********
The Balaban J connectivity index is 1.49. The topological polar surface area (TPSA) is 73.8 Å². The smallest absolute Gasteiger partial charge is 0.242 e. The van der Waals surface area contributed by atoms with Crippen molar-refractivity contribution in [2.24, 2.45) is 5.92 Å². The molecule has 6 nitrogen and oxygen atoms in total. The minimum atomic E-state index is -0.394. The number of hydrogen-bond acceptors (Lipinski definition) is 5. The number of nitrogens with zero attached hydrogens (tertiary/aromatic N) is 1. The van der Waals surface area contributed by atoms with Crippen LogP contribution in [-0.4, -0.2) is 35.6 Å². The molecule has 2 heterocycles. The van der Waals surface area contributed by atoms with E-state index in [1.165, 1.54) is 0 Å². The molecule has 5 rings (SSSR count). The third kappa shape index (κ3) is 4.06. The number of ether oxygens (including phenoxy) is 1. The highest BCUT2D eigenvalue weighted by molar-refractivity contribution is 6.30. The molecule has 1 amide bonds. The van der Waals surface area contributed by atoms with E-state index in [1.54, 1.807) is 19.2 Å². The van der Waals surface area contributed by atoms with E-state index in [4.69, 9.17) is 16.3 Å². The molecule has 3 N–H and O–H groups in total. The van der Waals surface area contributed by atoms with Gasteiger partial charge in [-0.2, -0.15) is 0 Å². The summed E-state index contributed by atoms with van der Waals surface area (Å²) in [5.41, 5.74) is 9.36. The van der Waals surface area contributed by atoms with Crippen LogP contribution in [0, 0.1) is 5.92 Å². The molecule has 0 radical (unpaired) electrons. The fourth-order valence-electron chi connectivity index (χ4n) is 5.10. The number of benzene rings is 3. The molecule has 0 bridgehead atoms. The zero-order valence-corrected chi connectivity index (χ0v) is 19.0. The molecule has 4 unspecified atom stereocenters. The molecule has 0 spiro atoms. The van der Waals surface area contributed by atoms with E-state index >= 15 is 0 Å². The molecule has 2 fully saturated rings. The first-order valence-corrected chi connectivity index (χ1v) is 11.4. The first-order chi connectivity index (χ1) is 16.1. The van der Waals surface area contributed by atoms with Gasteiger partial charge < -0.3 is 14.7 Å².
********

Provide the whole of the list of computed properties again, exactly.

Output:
The Balaban J connectivity index is 1.49. The topological polar surface area (TPSA) is 73.8 Å². The smallest absolute Gasteiger partial charge is 0.242 e. The van der Waals surface area contributed by atoms with Crippen molar-refractivity contribution in [2.24, 2.45) is 5.92 Å². The molecule has 6 nitrogen and oxygen atoms in total. The minimum atomic E-state index is -0.394. The number of hydrogen-bond acceptors (Lipinski definition) is 5. The number of nitrogens with zero attached hydrogens (tertiary/aromatic N) is 1. The van der Waals surface area contributed by atoms with Crippen LogP contribution in [-0.4, -0.2) is 35.6 Å². The molecule has 2 heterocycles. The van der Waals surface area contributed by atoms with E-state index in [1.165, 1.54) is 0 Å². The molecule has 5 rings (SSSR count). The third kappa shape index (κ3) is 4.06. The number of ether oxygens (including phenoxy) is 1. The highest BCUT2D eigenvalue weighted by molar-refractivity contribution is 6.30. The molecule has 1 amide bonds. The van der Waals surface area contributed by atoms with E-state index in [1.54, 1.807) is 19.2 Å². The van der Waals surface area contributed by atoms with E-state index in [4.69, 9.17) is 16.3 Å². The molecule has 3 N–H and O–H groups in total. The van der Waals surface area contributed by atoms with Gasteiger partial charge in [-0.2, -0.15) is 0 Å². The summed E-state index contributed by atoms with van der Waals surface area (Å²) in [5.41, 5.74) is 9.36. The van der Waals surface area contributed by atoms with Crippen LogP contribution in [0, 0.1) is 5.92 Å². The molecule has 0 radical (unpaired) electrons. The fourth-order valence-electron chi connectivity index (χ4n) is 5.10. The number of benzene rings is 3. The molecule has 0 bridgehead atoms. The zero-order valence-corrected chi connectivity index (χ0v) is 19.0. The molecule has 4 unspecified atom stereocenters. The molecule has 0 spiro atoms. The van der Waals surface area contributed by atoms with E-state index >= 15 is 0 Å². The molecule has 2 fully saturated rings. The first-order valence-corrected chi connectivity index (χ1v) is 11.4. The first-order chi connectivity index (χ1) is 16.1. The van der Waals surface area contributed by atoms with Gasteiger partial charge < -0.3 is 14.7 Å².